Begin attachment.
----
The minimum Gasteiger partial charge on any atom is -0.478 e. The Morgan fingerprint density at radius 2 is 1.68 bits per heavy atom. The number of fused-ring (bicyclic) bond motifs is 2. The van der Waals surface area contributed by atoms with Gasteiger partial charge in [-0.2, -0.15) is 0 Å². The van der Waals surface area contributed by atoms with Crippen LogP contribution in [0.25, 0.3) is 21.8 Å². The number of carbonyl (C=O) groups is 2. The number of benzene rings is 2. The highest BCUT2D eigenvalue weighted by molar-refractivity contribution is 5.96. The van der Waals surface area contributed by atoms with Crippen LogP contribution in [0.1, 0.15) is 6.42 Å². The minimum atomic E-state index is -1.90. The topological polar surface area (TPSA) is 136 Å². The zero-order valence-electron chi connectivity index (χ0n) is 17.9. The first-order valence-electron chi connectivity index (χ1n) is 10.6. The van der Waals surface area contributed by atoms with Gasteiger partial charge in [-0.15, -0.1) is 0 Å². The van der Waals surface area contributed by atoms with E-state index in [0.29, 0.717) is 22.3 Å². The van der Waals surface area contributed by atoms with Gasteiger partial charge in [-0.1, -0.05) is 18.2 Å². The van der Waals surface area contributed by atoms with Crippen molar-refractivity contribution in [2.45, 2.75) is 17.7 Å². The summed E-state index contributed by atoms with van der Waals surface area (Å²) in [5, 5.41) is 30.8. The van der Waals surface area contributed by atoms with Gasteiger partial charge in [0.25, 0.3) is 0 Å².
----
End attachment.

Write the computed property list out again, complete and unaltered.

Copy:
The minimum Gasteiger partial charge on any atom is -0.478 e. The Morgan fingerprint density at radius 2 is 1.68 bits per heavy atom. The number of fused-ring (bicyclic) bond motifs is 2. The van der Waals surface area contributed by atoms with Gasteiger partial charge in [-0.2, -0.15) is 0 Å². The van der Waals surface area contributed by atoms with Crippen LogP contribution in [0.25, 0.3) is 21.8 Å². The number of carbonyl (C=O) groups is 2. The number of benzene rings is 2. The highest BCUT2D eigenvalue weighted by molar-refractivity contribution is 5.96. The van der Waals surface area contributed by atoms with Crippen LogP contribution in [0.1, 0.15) is 6.42 Å². The minimum atomic E-state index is -1.90. The topological polar surface area (TPSA) is 136 Å². The zero-order valence-electron chi connectivity index (χ0n) is 17.9. The first-order valence-electron chi connectivity index (χ1n) is 10.6. The van der Waals surface area contributed by atoms with Gasteiger partial charge in [-0.15, -0.1) is 0 Å². The van der Waals surface area contributed by atoms with E-state index in [0.29, 0.717) is 22.3 Å². The van der Waals surface area contributed by atoms with Gasteiger partial charge in [-0.1, -0.05) is 18.2 Å². The van der Waals surface area contributed by atoms with Crippen molar-refractivity contribution in [2.45, 2.75) is 17.7 Å². The summed E-state index contributed by atoms with van der Waals surface area (Å²) in [5, 5.41) is 30.8. The van der Waals surface area contributed by atoms with Gasteiger partial charge in [0.25, 0.3) is 0 Å².